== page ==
Clarkesworld publisher Neil Clarke collects a
reprint anthology of artificial human-themed short fiction.
The idea of creating an artificial human is an old one. One
of the earliest science-fictional novels,
Frankenstein, concerned itself primarily with the
hubris of creation, and one’s relationship to one’s creator.
Later versions of this “artificial human” story (and indeed
later adaptations of Frankenstein) changed the focus
to more modernist questions… What is the nature of humanity?
What does it mean to be human?
These stories continued through the golden age of science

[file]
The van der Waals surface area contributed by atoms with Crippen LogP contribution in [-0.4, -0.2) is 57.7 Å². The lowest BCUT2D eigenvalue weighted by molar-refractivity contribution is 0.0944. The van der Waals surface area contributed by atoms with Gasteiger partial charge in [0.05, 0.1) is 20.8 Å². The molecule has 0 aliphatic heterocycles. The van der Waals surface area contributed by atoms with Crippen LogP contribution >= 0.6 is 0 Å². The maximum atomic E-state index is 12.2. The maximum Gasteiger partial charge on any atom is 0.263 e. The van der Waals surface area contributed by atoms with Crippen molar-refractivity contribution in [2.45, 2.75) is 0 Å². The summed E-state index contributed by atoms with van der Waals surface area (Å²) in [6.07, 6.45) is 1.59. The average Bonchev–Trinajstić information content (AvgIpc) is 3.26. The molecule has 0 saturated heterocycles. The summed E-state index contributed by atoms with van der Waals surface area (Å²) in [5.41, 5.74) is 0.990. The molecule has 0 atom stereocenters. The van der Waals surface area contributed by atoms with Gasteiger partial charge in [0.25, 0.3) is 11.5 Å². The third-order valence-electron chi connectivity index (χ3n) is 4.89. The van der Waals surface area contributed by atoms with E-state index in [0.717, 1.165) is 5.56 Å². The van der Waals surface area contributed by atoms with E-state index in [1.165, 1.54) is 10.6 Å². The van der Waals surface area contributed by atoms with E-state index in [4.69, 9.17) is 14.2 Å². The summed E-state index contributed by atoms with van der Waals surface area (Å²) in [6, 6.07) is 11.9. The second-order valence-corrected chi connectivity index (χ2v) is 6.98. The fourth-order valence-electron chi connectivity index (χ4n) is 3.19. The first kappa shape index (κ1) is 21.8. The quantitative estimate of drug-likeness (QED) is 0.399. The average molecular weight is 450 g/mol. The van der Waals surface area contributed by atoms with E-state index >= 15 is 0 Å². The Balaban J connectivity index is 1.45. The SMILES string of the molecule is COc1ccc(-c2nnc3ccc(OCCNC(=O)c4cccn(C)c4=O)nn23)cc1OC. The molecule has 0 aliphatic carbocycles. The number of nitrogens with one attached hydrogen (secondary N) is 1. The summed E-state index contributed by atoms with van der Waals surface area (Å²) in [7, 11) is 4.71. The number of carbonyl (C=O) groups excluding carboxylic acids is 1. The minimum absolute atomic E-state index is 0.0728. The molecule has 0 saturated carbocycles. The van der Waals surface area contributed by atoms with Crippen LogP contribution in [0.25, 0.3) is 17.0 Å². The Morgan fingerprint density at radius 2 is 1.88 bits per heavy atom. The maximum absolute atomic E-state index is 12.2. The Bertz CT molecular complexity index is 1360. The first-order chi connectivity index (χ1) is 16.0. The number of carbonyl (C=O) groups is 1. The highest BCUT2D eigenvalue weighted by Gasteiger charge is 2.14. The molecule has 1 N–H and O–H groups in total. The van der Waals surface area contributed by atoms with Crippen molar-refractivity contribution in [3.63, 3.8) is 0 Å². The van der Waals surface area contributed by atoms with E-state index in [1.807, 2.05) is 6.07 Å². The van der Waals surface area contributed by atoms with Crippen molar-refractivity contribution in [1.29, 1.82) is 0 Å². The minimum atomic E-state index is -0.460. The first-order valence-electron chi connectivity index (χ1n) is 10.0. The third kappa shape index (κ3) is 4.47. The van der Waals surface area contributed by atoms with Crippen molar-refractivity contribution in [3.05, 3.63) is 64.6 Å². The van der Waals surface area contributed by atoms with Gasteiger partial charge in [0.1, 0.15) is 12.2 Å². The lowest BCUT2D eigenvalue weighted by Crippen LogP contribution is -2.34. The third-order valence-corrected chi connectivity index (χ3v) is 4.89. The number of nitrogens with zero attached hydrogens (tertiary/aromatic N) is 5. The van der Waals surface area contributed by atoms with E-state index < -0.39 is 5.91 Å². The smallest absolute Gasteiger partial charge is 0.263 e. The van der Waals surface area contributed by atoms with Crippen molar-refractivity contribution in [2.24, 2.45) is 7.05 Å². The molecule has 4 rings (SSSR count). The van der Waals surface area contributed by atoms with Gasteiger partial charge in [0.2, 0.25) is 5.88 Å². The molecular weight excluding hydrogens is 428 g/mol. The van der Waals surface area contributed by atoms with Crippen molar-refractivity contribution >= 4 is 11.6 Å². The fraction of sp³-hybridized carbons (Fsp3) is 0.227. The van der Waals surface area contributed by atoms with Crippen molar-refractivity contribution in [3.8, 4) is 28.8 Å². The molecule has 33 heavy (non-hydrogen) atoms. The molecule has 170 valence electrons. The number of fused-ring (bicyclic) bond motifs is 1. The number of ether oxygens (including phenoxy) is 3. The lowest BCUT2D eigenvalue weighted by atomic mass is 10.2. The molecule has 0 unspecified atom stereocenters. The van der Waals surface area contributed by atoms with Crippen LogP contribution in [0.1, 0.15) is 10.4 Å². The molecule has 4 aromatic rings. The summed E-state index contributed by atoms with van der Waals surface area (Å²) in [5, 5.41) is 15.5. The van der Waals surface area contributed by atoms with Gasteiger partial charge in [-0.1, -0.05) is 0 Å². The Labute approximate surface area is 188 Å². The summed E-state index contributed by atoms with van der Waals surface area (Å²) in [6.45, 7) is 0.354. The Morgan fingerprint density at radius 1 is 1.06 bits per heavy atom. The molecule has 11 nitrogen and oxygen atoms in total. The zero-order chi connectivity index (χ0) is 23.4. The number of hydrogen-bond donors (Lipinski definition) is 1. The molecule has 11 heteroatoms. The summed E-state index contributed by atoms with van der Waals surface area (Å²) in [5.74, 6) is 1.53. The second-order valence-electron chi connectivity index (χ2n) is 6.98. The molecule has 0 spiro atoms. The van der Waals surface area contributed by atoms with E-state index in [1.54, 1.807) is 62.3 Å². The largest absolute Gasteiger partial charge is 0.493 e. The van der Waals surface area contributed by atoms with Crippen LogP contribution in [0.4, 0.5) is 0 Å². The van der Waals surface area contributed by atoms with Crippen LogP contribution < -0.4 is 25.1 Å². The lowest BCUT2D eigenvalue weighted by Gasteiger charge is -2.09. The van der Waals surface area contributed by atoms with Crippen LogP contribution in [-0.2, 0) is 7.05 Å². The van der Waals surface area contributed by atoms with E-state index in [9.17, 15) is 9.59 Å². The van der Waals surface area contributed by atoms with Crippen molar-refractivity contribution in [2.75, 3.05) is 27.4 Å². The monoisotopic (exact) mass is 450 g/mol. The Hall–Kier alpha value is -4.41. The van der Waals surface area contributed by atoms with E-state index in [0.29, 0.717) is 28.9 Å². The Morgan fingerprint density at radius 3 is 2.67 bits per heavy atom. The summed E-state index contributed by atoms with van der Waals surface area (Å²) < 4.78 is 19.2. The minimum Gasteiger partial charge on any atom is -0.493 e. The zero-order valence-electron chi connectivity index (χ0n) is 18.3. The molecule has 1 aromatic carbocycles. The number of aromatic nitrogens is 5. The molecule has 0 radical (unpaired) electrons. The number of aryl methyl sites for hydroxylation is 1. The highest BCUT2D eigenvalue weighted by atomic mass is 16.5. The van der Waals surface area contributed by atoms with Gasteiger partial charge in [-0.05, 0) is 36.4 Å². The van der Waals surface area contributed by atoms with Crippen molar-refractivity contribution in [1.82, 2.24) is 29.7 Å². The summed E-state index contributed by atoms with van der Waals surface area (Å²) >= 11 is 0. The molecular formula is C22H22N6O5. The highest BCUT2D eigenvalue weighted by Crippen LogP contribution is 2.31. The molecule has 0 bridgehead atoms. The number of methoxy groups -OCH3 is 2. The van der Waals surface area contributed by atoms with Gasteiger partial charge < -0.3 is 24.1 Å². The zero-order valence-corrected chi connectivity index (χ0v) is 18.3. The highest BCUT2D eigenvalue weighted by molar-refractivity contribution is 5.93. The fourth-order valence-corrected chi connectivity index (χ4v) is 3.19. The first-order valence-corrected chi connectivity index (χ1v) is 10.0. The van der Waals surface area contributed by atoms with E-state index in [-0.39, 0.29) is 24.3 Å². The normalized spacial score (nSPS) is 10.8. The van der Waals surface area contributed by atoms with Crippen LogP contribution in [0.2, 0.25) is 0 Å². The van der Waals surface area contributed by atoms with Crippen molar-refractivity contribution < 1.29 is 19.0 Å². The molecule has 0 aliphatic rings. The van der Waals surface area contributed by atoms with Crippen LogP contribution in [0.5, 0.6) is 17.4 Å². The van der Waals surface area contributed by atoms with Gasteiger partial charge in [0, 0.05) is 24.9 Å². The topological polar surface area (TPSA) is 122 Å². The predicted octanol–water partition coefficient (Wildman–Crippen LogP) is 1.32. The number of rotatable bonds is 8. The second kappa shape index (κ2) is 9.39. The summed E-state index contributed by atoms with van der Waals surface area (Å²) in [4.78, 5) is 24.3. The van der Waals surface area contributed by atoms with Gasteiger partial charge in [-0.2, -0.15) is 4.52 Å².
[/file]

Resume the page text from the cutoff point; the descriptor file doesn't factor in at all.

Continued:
fiction with Isaac Asimov’s I Robot story cycle, and then
through post-modern iterations from new wave writers like
Philip K. Dick. Today, this compelling science fiction trope
persists in mass media narratives like Westworld and
Ridley Scott’s Blade Runner, as well as twenty-first
century science fiction novels like Charles Stross’s
Saturn's Children and Paolo Bacigalupi’s The
The short stories in More Human than Human
demonstrate the depth and breadth of artificial humanity in
contemporary science fiction. Issues of passing . . . of
what it is to be human . . . of autonomy and slavery and
oppression, and yes, the hubris of creation; these ideas
have fascinated us for at least two hundred years, and this
selection of stories demonstrates why it is such an alluring
and recurring conceit.
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